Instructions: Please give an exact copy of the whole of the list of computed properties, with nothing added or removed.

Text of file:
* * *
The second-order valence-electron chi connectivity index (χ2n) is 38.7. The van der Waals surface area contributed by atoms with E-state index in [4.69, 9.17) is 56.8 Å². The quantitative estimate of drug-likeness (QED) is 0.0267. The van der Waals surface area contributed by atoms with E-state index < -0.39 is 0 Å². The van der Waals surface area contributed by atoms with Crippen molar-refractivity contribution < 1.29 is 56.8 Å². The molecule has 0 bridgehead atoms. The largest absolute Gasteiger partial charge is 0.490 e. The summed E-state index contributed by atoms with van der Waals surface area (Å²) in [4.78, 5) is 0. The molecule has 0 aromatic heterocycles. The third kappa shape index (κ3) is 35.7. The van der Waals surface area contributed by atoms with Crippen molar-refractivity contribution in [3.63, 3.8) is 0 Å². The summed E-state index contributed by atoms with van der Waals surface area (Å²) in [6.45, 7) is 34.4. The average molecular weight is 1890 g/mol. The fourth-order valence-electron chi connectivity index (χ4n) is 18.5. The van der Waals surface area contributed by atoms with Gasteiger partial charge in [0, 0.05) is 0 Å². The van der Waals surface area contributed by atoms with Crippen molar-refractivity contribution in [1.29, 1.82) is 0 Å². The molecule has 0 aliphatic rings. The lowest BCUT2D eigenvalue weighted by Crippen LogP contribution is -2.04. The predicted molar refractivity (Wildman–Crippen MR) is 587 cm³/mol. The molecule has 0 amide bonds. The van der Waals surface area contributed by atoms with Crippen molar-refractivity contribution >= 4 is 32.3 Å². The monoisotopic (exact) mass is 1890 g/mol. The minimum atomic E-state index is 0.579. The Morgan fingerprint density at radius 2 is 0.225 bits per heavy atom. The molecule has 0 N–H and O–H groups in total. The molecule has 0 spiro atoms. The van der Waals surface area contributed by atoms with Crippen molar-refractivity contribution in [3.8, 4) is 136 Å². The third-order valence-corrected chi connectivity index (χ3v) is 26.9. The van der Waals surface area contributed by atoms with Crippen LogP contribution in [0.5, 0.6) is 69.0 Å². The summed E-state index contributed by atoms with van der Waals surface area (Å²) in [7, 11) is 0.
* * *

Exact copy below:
The second-order valence-electron chi connectivity index (χ2n) is 38.7. The van der Waals surface area contributed by atoms with E-state index in [4.69, 9.17) is 56.8 Å². The quantitative estimate of drug-likeness (QED) is 0.0267. The van der Waals surface area contributed by atoms with E-state index < -0.39 is 0 Å². The van der Waals surface area contributed by atoms with Crippen molar-refractivity contribution < 1.29 is 56.8 Å². The molecule has 0 bridgehead atoms. The largest absolute Gasteiger partial charge is 0.490 e. The summed E-state index contributed by atoms with van der Waals surface area (Å²) in [4.78, 5) is 0. The molecule has 0 aromatic heterocycles. The third kappa shape index (κ3) is 35.7. The van der Waals surface area contributed by atoms with Crippen molar-refractivity contribution in [3.63, 3.8) is 0 Å². The summed E-state index contributed by atoms with van der Waals surface area (Å²) in [6.45, 7) is 34.4. The average molecular weight is 1890 g/mol. The fourth-order valence-electron chi connectivity index (χ4n) is 18.5. The van der Waals surface area contributed by atoms with Gasteiger partial charge in [0, 0.05) is 0 Å². The van der Waals surface area contributed by atoms with Crippen molar-refractivity contribution in [1.29, 1.82) is 0 Å². The molecule has 0 aliphatic rings. The lowest BCUT2D eigenvalue weighted by Crippen LogP contribution is -2.04. The predicted molar refractivity (Wildman–Crippen MR) is 587 cm³/mol. The molecule has 0 amide bonds. The van der Waals surface area contributed by atoms with Crippen molar-refractivity contribution >= 4 is 32.3 Å². The monoisotopic (exact) mass is 1890 g/mol. The minimum atomic E-state index is 0.579. The Morgan fingerprint density at radius 2 is 0.225 bits per heavy atom. The molecule has 0 N–H and O–H groups in total. The molecule has 0 spiro atoms. The van der Waals surface area contributed by atoms with Crippen molar-refractivity contribution in [3.8, 4) is 136 Å². The third-order valence-corrected chi connectivity index (χ3v) is 26.9. The van der Waals surface area contributed by atoms with Crippen LogP contribution in [0.5, 0.6) is 69.0 Å². The summed E-state index contributed by atoms with van der Waals surface area (Å²) in [7, 11) is 0.